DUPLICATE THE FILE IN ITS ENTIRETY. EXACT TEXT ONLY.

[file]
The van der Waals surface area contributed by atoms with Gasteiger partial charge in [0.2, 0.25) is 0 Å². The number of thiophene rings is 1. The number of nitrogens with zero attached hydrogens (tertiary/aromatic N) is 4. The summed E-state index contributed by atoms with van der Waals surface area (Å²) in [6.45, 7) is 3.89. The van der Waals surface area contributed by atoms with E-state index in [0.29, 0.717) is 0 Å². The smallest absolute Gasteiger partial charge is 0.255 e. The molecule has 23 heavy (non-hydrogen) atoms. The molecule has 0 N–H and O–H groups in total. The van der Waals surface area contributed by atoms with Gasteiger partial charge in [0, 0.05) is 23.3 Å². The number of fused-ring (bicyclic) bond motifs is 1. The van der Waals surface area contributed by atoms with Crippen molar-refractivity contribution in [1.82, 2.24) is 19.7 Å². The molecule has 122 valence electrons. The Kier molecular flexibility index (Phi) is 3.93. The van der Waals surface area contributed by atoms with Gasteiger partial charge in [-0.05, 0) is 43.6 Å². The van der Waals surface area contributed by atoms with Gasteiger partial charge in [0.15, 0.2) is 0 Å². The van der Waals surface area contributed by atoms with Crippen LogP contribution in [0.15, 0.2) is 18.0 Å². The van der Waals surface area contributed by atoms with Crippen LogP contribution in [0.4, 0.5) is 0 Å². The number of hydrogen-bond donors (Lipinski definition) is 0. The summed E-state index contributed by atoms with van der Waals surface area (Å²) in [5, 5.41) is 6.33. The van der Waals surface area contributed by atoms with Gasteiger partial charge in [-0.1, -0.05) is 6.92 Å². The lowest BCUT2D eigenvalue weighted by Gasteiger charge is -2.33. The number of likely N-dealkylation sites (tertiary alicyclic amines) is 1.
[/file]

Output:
The van der Waals surface area contributed by atoms with Gasteiger partial charge in [0.2, 0.25) is 0 Å². The number of thiophene rings is 1. The number of nitrogens with zero attached hydrogens (tertiary/aromatic N) is 4. The summed E-state index contributed by atoms with van der Waals surface area (Å²) in [6.45, 7) is 3.89. The van der Waals surface area contributed by atoms with E-state index in [0.29, 0.717) is 0 Å². The smallest absolute Gasteiger partial charge is 0.255 e. The molecule has 23 heavy (non-hydrogen) atoms. The molecule has 0 N–H and O–H groups in total. The van der Waals surface area contributed by atoms with Gasteiger partial charge in [0, 0.05) is 23.3 Å². The number of fused-ring (bicyclic) bond motifs is 1. The van der Waals surface area contributed by atoms with Crippen molar-refractivity contribution in [1.82, 2.24) is 19.7 Å². The molecule has 122 valence electrons. The Kier molecular flexibility index (Phi) is 3.93. The van der Waals surface area contributed by atoms with Gasteiger partial charge in [-0.05, 0) is 43.6 Å². The van der Waals surface area contributed by atoms with Gasteiger partial charge in [0.15, 0.2) is 0 Å². The van der Waals surface area contributed by atoms with Crippen LogP contribution in [0.15, 0.2) is 18.0 Å². The van der Waals surface area contributed by atoms with Crippen LogP contribution in [0.4, 0.5) is 0 Å². The number of hydrogen-bond donors (Lipinski definition) is 0. The summed E-state index contributed by atoms with van der Waals surface area (Å²) in [5, 5.41) is 6.33. The van der Waals surface area contributed by atoms with Gasteiger partial charge in [-0.1, -0.05) is 6.92 Å². The lowest BCUT2D eigenvalue weighted by Gasteiger charge is -2.33. The number of likely N-dealkylation sites (tertiary alicyclic amines) is 1.